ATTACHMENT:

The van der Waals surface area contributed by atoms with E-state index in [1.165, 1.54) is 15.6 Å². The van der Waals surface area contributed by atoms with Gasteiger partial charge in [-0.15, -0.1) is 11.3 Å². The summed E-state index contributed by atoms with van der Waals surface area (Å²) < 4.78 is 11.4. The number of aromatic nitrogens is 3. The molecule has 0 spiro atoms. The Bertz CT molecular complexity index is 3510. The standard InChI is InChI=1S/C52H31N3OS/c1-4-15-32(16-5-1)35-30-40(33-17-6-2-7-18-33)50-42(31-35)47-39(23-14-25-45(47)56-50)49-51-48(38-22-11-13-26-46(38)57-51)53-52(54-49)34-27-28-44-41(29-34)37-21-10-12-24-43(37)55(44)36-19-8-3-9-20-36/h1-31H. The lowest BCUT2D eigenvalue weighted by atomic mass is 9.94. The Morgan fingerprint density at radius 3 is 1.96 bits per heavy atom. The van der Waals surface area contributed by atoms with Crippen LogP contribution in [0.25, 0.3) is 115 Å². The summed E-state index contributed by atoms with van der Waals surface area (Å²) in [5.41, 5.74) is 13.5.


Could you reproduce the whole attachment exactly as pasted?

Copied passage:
The van der Waals surface area contributed by atoms with E-state index in [1.165, 1.54) is 15.6 Å². The van der Waals surface area contributed by atoms with Gasteiger partial charge in [-0.15, -0.1) is 11.3 Å². The summed E-state index contributed by atoms with van der Waals surface area (Å²) < 4.78 is 11.4. The number of aromatic nitrogens is 3. The molecule has 0 spiro atoms. The Bertz CT molecular complexity index is 3510. The standard InChI is InChI=1S/C52H31N3OS/c1-4-15-32(16-5-1)35-30-40(33-17-6-2-7-18-33)50-42(31-35)47-39(23-14-25-45(47)56-50)49-51-48(38-22-11-13-26-46(38)57-51)53-52(54-49)34-27-28-44-41(29-34)37-21-10-12-24-43(37)55(44)36-19-8-3-9-20-36/h1-31H. The lowest BCUT2D eigenvalue weighted by atomic mass is 9.94. The Morgan fingerprint density at radius 3 is 1.96 bits per heavy atom. The van der Waals surface area contributed by atoms with Crippen LogP contribution in [0.25, 0.3) is 115 Å². The summed E-state index contributed by atoms with van der Waals surface area (Å²) in [5.41, 5.74) is 13.5.